One widespread Christian approach to these texts of creation’s praise borrows from the pervasive viewpoint of “deism”, which holds that God’s activity in the material world was confined to its very beginning. In which case, God has been absent ever since, and the natural sciences now hold sway over purpose and meaning. If God can be said to have any influence now, it’s in the spiritual (hidden) dimension. This means that relationship with God (e.g. in worship) must be a purely human activity – cerebral and spiritual – which means in turn that the texts which speak of creation’s praise can only be metaphors of human praise. After all, if in deism God is absent from the physical (non-human) world, then the physical world has no point of contact with the Creator to experience him or praise him. But while this deistic viewpoint may offer the convenience that belief in God has no impact on modern science (and vice versa), it has one great weakness. We may acknowledge the wonders of the non-human world in this perspective, but we must also recognise that we have emptied it of divine meaning except insofar as there might be evidence of “design” (which only humans can appreciate, and that only cerebrally). In fact, the non-human world isn’t even much of a “creation” in this viewpoint; it’s merely the spiritually-featureless expanse in which humans exist. And there’s certainly no sense in which the non-human creation might exist for its own sake to give glory to God, or to be the vehicle of God’s glory (as in the biblical narratives of divine theophany, e.g. the burning bush). Moreover, this anthropocentric approach which arises from deism is deeply problematic in light of the growing ecological awareness of our times, an awareness which is arguably arediscovery of the more holistic picture of nature/creation in biblical texts.

There’s another way of reading these texts. This approach – known as “theism” – recognizes God as the transcendent Creator since the beginning, but also acknowledges his simultaneous presence in the physical world now, working in it and with it, and continually breathing divine life into it. Such an appraisal of God’s creative immanence features in texts such as Psalm 139 (“Where can I go from your spirit?”), but finds its clearest expression in post-biblical times, in early Christianity’s discovery of the doctrine of the Trinity. As I pointed out last time, it’s important not to impose later categories onto the ancient biblical texts when they in fact speak of ancient ways of thinking (e.g. the ancient mythology/science of Genesis 1), but in this instance Trinitarian language can be said to represent a theistic systematisation of what’s already nascent in the biblical texts, namely the work of God’s Spirit. If so, the biblical texts of creation’s praise speak of the whole of creation as imbued with the presence of the Holy Spirit; they give non-human reality a gifted theological significance of its own (a grace) which it can’t have in deism. Realization of this point has led many working in the science-religion field to identify the immanent work of the Spirit with evolutionary sciences, with emergence, complexity, novelty, and chance in nature. If scientific evidence is growing of the richly-indeterminate processes in the natural world, then there exists a ready theological analogy in the creative work of the Holy Spirit. So if deism was inspired by the science of Newton, with its closed, self-sufficient, and determinate universe, then theism is at home alongside the evolutionary (and more open-ended) science of today. Theism – recognizing God’s immanent presence in nature as well as his transcendent presence above and beyond it – has the added advantage that it offers a more authentic model of the biblical God.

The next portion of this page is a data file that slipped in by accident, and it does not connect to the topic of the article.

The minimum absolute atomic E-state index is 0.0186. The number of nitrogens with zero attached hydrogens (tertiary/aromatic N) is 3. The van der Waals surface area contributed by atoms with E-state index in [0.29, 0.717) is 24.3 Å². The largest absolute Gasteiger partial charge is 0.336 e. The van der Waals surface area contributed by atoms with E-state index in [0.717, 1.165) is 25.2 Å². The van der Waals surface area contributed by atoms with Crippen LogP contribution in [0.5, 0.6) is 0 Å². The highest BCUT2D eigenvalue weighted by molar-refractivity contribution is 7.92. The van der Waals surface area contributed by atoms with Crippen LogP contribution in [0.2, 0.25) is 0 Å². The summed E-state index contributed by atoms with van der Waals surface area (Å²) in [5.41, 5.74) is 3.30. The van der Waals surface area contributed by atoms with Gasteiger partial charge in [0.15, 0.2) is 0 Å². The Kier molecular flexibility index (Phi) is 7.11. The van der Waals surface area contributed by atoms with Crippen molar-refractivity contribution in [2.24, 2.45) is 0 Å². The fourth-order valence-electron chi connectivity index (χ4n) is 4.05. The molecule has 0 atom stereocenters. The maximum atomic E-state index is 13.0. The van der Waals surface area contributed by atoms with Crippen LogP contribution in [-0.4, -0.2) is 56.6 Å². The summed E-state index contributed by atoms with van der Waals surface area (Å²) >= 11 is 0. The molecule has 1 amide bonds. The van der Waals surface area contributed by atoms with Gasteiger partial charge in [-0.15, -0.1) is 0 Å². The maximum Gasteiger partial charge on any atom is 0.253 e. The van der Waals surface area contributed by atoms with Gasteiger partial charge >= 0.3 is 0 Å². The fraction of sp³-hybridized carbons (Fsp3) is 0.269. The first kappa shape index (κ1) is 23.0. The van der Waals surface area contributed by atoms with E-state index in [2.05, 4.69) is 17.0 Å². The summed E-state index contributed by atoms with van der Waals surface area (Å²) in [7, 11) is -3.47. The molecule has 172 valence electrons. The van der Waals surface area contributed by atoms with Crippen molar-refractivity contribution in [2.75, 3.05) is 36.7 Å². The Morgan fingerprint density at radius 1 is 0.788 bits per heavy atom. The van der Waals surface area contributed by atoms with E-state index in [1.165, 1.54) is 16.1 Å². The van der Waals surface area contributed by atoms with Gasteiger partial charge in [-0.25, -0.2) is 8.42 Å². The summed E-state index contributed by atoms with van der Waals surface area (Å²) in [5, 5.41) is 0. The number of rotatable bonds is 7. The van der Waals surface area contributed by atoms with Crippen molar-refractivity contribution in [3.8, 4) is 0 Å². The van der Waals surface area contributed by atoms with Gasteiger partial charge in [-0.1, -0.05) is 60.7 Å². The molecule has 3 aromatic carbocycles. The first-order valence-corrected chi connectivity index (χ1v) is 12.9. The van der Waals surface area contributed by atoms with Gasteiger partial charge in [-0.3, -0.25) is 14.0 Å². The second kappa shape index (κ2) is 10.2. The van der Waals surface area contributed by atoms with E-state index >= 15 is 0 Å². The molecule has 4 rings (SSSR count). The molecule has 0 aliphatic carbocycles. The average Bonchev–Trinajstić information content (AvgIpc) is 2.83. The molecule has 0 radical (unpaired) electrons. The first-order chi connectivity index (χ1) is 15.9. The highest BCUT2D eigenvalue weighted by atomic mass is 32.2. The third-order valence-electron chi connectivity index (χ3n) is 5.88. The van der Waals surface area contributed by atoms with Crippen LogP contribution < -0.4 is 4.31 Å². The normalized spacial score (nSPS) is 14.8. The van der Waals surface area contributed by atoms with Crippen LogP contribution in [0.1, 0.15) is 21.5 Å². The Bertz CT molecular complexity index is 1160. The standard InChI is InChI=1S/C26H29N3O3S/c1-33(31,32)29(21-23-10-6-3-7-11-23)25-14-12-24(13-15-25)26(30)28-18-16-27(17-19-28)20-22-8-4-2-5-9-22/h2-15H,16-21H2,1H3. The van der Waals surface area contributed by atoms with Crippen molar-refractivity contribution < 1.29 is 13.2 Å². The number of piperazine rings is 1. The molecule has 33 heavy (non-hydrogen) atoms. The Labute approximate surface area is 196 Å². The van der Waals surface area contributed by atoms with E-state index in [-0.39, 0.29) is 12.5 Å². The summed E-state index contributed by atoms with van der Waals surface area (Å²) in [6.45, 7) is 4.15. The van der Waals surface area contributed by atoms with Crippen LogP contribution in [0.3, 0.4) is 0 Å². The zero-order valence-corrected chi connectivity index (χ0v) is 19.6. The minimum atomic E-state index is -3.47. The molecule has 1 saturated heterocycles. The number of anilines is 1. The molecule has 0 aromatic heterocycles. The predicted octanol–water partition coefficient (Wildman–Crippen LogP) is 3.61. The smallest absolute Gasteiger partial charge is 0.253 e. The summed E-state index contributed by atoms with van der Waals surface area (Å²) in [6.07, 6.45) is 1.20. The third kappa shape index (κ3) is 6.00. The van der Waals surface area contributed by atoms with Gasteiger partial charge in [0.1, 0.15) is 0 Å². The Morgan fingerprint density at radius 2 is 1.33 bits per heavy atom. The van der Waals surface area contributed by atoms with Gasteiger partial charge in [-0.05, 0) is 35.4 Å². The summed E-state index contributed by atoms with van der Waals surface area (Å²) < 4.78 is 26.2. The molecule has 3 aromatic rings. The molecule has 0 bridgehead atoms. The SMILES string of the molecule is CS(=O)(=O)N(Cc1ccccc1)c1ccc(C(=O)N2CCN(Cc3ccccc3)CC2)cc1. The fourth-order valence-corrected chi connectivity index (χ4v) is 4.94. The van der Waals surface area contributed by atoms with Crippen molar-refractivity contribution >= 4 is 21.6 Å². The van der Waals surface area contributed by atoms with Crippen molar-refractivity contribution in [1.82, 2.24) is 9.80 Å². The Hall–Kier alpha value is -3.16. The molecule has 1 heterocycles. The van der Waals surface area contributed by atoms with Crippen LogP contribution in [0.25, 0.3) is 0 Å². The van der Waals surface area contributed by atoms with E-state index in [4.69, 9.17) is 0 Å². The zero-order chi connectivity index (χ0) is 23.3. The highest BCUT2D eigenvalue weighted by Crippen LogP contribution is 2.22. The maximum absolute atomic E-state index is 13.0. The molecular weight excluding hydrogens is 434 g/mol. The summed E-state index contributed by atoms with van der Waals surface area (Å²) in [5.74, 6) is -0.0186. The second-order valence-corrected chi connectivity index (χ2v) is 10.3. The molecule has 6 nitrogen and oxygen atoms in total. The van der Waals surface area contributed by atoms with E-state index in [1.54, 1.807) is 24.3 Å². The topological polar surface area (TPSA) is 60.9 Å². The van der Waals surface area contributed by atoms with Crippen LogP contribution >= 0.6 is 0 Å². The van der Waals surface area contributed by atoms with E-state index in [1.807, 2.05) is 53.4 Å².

So far I’ve only mentioned Old Testament texts. What about the New Testament? The Spirit features in creation here too, but there’s a significant change in focus, as I’ll explain next time.


About the Author

Mark Harris

  Mark Harris, PhD, is Lecturer in Science and Religion at the University of Edinburgh. His first academic career was in Physics, but after studying Theology as preparation for ministry in the Church of England, he became enthralled with Biblical Studies. He is interested in the ways that modern science has affected biblical interpretation, especially in understandings of creation and of miracle. He is the author of The Nature of Creation: Examining the Bible and Science (Acumen, 2013).